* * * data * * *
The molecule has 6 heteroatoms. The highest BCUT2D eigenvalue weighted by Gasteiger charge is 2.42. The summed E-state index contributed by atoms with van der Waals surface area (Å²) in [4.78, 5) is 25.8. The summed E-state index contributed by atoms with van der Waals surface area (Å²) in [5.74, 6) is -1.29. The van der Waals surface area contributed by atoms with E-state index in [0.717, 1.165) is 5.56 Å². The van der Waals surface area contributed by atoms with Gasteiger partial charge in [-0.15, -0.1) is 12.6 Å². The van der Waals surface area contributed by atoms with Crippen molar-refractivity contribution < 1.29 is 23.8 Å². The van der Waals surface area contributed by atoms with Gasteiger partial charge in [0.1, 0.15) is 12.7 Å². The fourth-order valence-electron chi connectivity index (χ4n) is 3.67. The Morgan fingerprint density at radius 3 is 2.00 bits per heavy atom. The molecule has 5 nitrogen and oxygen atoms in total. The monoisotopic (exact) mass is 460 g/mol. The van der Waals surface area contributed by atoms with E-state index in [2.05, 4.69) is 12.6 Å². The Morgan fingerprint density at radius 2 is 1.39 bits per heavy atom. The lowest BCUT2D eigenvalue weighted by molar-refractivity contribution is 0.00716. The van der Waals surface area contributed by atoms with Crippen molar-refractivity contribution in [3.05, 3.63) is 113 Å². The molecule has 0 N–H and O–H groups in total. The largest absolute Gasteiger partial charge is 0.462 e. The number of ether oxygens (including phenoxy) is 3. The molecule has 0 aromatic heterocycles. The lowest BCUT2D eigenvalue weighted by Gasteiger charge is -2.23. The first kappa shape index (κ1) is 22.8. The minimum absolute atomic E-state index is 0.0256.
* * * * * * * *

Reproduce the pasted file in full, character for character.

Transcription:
The molecule has 6 heteroatoms. The highest BCUT2D eigenvalue weighted by Gasteiger charge is 2.42. The summed E-state index contributed by atoms with van der Waals surface area (Å²) in [4.78, 5) is 25.8. The summed E-state index contributed by atoms with van der Waals surface area (Å²) in [5.74, 6) is -1.29. The van der Waals surface area contributed by atoms with E-state index in [0.717, 1.165) is 5.56 Å². The van der Waals surface area contributed by atoms with Gasteiger partial charge in [-0.15, -0.1) is 12.6 Å². The van der Waals surface area contributed by atoms with Crippen molar-refractivity contribution < 1.29 is 23.8 Å². The van der Waals surface area contributed by atoms with Gasteiger partial charge in [0.1, 0.15) is 12.7 Å². The fourth-order valence-electron chi connectivity index (χ4n) is 3.67. The Morgan fingerprint density at radius 3 is 2.00 bits per heavy atom. The molecule has 5 nitrogen and oxygen atoms in total. The monoisotopic (exact) mass is 460 g/mol. The van der Waals surface area contributed by atoms with E-state index in [2.05, 4.69) is 12.6 Å². The Morgan fingerprint density at radius 2 is 1.39 bits per heavy atom. The lowest BCUT2D eigenvalue weighted by molar-refractivity contribution is 0.00716. The van der Waals surface area contributed by atoms with Crippen molar-refractivity contribution in [3.05, 3.63) is 113 Å². The molecule has 0 N–H and O–H groups in total. The largest absolute Gasteiger partial charge is 0.462 e. The number of ether oxygens (including phenoxy) is 3. The molecule has 0 aromatic heterocycles. The lowest BCUT2D eigenvalue weighted by Gasteiger charge is -2.23. The first kappa shape index (κ1) is 22.8. The minimum absolute atomic E-state index is 0.0256.